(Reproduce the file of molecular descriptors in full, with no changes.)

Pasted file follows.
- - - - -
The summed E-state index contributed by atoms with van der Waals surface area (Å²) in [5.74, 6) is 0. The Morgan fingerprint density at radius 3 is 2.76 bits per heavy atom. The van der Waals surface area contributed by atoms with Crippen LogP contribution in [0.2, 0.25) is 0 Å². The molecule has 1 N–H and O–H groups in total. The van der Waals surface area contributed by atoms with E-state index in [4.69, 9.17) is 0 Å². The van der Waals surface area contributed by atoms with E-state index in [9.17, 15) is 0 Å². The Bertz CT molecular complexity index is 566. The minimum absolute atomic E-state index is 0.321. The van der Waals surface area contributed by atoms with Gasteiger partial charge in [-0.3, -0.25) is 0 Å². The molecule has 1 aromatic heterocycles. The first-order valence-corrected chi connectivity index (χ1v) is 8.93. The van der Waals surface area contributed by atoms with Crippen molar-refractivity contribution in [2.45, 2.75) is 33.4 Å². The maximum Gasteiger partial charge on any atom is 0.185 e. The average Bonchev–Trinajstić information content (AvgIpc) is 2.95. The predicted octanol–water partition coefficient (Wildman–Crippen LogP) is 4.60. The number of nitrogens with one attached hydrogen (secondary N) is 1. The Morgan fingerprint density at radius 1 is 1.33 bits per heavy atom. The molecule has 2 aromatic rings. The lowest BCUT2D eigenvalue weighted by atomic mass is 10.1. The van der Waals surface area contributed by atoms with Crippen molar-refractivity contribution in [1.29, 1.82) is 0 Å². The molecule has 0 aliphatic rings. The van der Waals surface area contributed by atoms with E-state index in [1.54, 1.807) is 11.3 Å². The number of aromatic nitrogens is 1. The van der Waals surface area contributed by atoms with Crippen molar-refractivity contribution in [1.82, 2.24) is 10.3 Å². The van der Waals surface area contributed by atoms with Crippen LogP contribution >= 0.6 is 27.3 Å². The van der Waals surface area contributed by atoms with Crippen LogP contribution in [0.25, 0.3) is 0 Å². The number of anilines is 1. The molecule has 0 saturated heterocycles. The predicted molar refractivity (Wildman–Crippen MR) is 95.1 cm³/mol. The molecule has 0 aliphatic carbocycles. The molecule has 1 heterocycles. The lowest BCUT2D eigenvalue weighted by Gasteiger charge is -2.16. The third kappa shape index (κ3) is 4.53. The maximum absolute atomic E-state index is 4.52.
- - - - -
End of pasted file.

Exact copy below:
The summed E-state index contributed by atoms with van der Waals surface area (Å²) in [5.74, 6) is 0. The Morgan fingerprint density at radius 3 is 2.76 bits per heavy atom. The van der Waals surface area contributed by atoms with Crippen LogP contribution in [0.2, 0.25) is 0 Å². The molecule has 1 N–H and O–H groups in total. The van der Waals surface area contributed by atoms with E-state index in [4.69, 9.17) is 0 Å². The van der Waals surface area contributed by atoms with E-state index in [9.17, 15) is 0 Å². The Bertz CT molecular complexity index is 566. The minimum absolute atomic E-state index is 0.321. The van der Waals surface area contributed by atoms with Gasteiger partial charge in [-0.3, -0.25) is 0 Å². The molecule has 1 aromatic heterocycles. The first-order valence-corrected chi connectivity index (χ1v) is 8.93. The van der Waals surface area contributed by atoms with Crippen molar-refractivity contribution in [2.45, 2.75) is 33.4 Å². The maximum Gasteiger partial charge on any atom is 0.185 e. The average Bonchev–Trinajstić information content (AvgIpc) is 2.95. The predicted octanol–water partition coefficient (Wildman–Crippen LogP) is 4.60. The number of nitrogens with one attached hydrogen (secondary N) is 1. The Morgan fingerprint density at radius 1 is 1.33 bits per heavy atom. The molecule has 2 aromatic rings. The lowest BCUT2D eigenvalue weighted by atomic mass is 10.1. The van der Waals surface area contributed by atoms with Crippen molar-refractivity contribution in [1.29, 1.82) is 0 Å². The molecule has 0 aliphatic rings. The van der Waals surface area contributed by atoms with E-state index in [1.54, 1.807) is 11.3 Å². The number of aromatic nitrogens is 1. The van der Waals surface area contributed by atoms with Crippen molar-refractivity contribution in [1.82, 2.24) is 10.3 Å². The van der Waals surface area contributed by atoms with Crippen LogP contribution >= 0.6 is 27.3 Å². The van der Waals surface area contributed by atoms with Crippen LogP contribution in [0.25, 0.3) is 0 Å². The number of anilines is 1. The molecule has 0 saturated heterocycles. The predicted molar refractivity (Wildman–Crippen MR) is 95.1 cm³/mol. The molecule has 0 aliphatic carbocycles. The molecule has 1 heterocycles. The lowest BCUT2D eigenvalue weighted by Gasteiger charge is -2.16. The third kappa shape index (κ3) is 4.53. The maximum absolute atomic E-state index is 4.52.